Hmm. Again, besides Harry Potter, it's really hard to narrow down. I had a ton of favorite books around this time. My first inclination was to say the W.I.T.C.H. books. I don't remember how I learned about them, but I do remember immersing myself in its magical world. I also remember that I asked Santa for the books one year and learning later that I'd made my parents sweat about that gift because the books were all out of print and nearly impossible to find. I ended up getting a few in my stocking along with a note that Santa was trying really hard to look for the others and that they'd be coming in the mail from the north pole soon. I eventually got the whole collection, though, and I loved getting the packages in the mail, so it all worked out.

I remember very little from this series, but I know that I loved it. They were the first big books I devoured in no time at all, reading one or even two books a night. I lost a lot of sleep over them, but I didn't care in the slightest. They were action-packed, exciting, and addictive.

Another beloved series that I read and then reread and then reread some more. It's what made me fall in love with medieval fantasies so much so, I wrote my own, which was basically the same exact plot disguised as my own story.

These were two huge series for me as a kid, too. I read The Lightning Thief in mostly one sitting and waited impatiently to get my hands on the sequels and though the Fablehaven books were huge, I barely stopped to eat before I'd finished those, too.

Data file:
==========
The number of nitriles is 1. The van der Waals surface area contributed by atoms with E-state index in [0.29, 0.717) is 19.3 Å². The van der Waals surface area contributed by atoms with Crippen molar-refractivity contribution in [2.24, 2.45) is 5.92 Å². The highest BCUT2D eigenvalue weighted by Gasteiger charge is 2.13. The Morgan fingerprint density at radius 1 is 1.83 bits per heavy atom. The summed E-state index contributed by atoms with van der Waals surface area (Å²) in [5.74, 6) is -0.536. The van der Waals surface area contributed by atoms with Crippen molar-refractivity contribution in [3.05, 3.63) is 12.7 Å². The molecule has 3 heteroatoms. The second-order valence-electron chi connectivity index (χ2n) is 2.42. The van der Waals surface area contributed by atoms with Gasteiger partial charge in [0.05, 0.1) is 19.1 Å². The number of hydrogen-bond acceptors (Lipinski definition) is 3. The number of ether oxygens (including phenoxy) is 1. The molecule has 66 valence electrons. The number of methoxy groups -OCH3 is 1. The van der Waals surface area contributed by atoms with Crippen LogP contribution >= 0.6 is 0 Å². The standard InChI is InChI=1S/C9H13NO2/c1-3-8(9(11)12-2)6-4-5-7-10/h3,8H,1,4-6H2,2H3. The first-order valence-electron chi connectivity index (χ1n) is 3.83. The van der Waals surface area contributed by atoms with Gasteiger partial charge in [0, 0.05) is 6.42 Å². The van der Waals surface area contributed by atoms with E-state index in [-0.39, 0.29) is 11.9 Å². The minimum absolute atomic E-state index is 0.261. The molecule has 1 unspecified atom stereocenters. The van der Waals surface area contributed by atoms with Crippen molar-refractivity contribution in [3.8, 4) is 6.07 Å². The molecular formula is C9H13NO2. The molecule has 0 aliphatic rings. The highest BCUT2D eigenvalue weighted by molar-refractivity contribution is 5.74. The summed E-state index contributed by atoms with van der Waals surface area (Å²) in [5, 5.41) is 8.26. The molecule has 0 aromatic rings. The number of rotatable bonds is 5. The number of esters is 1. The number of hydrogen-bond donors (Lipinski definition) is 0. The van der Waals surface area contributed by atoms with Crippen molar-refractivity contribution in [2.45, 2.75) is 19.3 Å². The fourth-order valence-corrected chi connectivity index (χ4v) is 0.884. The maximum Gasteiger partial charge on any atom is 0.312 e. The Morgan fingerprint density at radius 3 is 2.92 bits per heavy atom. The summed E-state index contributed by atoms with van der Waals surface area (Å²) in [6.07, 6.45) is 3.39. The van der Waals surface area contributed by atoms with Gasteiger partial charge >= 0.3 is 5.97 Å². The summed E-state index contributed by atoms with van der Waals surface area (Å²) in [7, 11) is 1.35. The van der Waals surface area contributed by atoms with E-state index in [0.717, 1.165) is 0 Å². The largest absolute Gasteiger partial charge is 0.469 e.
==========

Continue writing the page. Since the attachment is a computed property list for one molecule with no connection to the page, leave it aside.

I should also give special shout outs to Ella Enchanted and Princess Academy, a couple of my favorite books at the time that satisfied my fairy tale needs.

What was your favorite book in high school?

Considering I'm still in high school, there are some of my top favorites. I couldn't fit every favorite into the collage, but it gives you a pretty good idea of what my bookshelf looks like.

What book did you check out of the library most often as a child?

Oh my gosh, it wasn't a single book, but books in a series. I went nuts for the Thoroughbred series, so much so that when I'd read every single book in the library system, I started buying used copies of the sequels and donating them to the library. I would ride my bike and pretend it was one of the horses from the books, I took horse riding lessons, I drew horses (mostly attempted to draw them--they were never very good), I bought stuffed horses, etc. I was horse crazy.

What book did you make all your friends read?

The first one that came to mind was The Hunger Games. It was probably my first big book obsession after Harry Potter. You know, the kind of obsession that influences what games you play in the backyard and the playground. My friends and I all made fake bows and arrows out of sticks and jump ropes and played Hunger Games, complete with temporary alliances and dramatic death scenes. I went to the midnight releases for all the movies and I bought a Mockingjay pin that I wore for days on end, no matter the occasion. If somebody in my friend group hadn't read it, those of us who had would gasp and demand they read it immediately.

What is the book that made you love reading?

Yeah, I can't give a better answer than this.

What is your favorite middle-grade read now?

Wonder by R.J. Palacio! Young or old, I haven't met a person who read this book and didn't like it yet. It made me laugh and cry so many times.

What is your favorite YA read now?

See above for many, many answers to that!